Manufacturers and Dental Supply/Service Companies Simply Quoting the EPA Regulation may NOT Keep You Compliant – Flaws in the EPA Regulation – Part 3

We began this blog series giving the history of the EPA Regulation, then continued to speak about how it became diluted; resulting in the flawed regulation that it is now.

Today, we continue this series discussing the Flaws in the EPA Regulation. So far, we have discussed the following issues with the EPA Regulation;

  • Regulators don’t know Dental Industry
  • “One-Time” Compliance Reports
  • EPA’s wrong “Exemptions” list

“Flaws in the EPA Regulation” segment continues to discuss the following topics;

  • Regulators know how Amalgam Separators Work
    • Issues with the ISO 11143:2008
  • Understanding Evacuation Line Cleaners

The Issue with ISO 11143

All amalgam separators are required to be ISO 11143 certified, which only tests for solid mercury. Unfortunately, the technology and standards of ISO testing on amalgam separators have not been updated to meet the current requirements of the POTWs who will be setting and verifying the discharge limits.

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Generally, amalgam separators work on the principle of sedimentation, capturing any material heavier than water.

The issue with this method is when mercury amalgam is submerged in water, it is released into its soluble form. This means these types of amalgam separators will generate and release soluble mercury, making it harder to meet the POTW discharge limits. The M.A.R.S LibertyBOSS goes one step further by adding an extra-large media bed to capture soluble mercury.

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The LibertyBOSS has been independently tested, at EPA Standard 245.7, to be the only amalgam separator to capture soluble mercury. This is one of the ways the M.A.R.S LibertyBOSS differs from any ISO tested amalgam separator. Our process makes the LibertyBOSS not only the most Environmentally Friendly amalgam separator but the Best Available Technology in the industry.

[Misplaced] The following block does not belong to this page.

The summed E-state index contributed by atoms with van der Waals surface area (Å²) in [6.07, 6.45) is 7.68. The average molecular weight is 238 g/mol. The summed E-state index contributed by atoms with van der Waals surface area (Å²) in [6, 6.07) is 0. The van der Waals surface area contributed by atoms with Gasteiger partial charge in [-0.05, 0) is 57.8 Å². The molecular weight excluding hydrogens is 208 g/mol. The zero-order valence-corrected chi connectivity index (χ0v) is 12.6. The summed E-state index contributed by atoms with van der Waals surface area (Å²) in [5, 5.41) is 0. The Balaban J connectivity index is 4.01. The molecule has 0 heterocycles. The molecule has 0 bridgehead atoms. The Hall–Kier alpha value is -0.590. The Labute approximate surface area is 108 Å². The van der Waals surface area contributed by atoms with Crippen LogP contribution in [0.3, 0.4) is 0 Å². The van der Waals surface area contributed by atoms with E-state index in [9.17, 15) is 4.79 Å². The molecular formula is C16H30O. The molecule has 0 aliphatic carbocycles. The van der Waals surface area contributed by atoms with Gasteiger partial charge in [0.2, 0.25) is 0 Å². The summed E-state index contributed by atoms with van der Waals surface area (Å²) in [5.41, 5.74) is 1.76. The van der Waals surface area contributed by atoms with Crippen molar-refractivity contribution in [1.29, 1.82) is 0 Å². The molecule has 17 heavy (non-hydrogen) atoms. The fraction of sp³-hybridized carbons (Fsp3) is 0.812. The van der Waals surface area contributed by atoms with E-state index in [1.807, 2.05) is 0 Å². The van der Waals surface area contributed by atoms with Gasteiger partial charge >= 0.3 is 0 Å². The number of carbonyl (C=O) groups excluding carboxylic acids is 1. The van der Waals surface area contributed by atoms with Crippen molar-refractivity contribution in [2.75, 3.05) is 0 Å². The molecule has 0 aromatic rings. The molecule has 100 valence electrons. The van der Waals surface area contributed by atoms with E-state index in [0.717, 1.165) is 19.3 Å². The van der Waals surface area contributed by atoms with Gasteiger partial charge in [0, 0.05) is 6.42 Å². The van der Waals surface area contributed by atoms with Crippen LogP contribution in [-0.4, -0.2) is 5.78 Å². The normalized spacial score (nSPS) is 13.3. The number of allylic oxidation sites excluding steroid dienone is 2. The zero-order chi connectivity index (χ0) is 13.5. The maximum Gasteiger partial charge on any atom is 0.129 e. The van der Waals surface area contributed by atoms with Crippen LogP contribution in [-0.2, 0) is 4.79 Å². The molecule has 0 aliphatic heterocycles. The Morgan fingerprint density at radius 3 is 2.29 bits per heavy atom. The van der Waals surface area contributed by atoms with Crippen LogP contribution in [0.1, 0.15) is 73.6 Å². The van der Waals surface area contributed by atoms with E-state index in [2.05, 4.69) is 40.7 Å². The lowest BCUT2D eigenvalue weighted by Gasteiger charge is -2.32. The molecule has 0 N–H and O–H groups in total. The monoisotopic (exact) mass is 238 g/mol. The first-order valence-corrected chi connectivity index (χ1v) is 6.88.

Vague Evacuation Line Cleaner Standards

A study completed in 2014 had shown that mercury amalgam dissolves when underwater. When that mercury is exposed to a pH outside the range of neutral, the mercury dissolves at a faster rate. For this reason, the EPA Regulation requires Dental Practices to use a non-oxidizing, non-corrosive, neutral pH evacuation line cleaner. Unfortunately, the EPA Regulation is not very specific to what is acceptable, and which cleaners should be used in a clinic.

There are a lot of evacuation line cleaners on the market, many of which are not EPA compliant, and even more that can void the warranty of your Dental Equipment. In the past, M.A.R.S has provided a blog series highlighting the means in which a Dental Professional can choose an effective, neutral pH, non-foaming evacuation line cleaner.

Neutral pH – Acidic and Alkaline Cleaners can damage metals in suctions lines and equipment, as well as void warranties.

Non-foaming – Foaming Cleaners can damage Dry AND Wet Vacuums

Safe for Staff – Many SDS requires special equipment when handling. Be sure the staff is well trained in the appropriate handling. Cost-Effective – Many cleaners can get rather expensive, especially if they are overused.

In the past M.A.R.S has expressed, just because the cleaner is wildly used, expensive, or recommended by your supply company does not mean it is compliant, nor effective. The dentist should do their own research, get feedback from other Dental Professionals, look for before/and after photos. Unfortunately, because of the EPA’s new rule, many manufacturers scrambled to make a line cleaner that meets the EPA standard but could be found to be ineffective.

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How to Ensure your Compliance

Now that you have learned the history of the EPA Regulation, understand your regulators, and have seen the flaw in the EPA Regulation; how do you ensure your compliance? Follow the last segment of this series to learn the simplest and most economical way to ensure your amalgam separator compliance.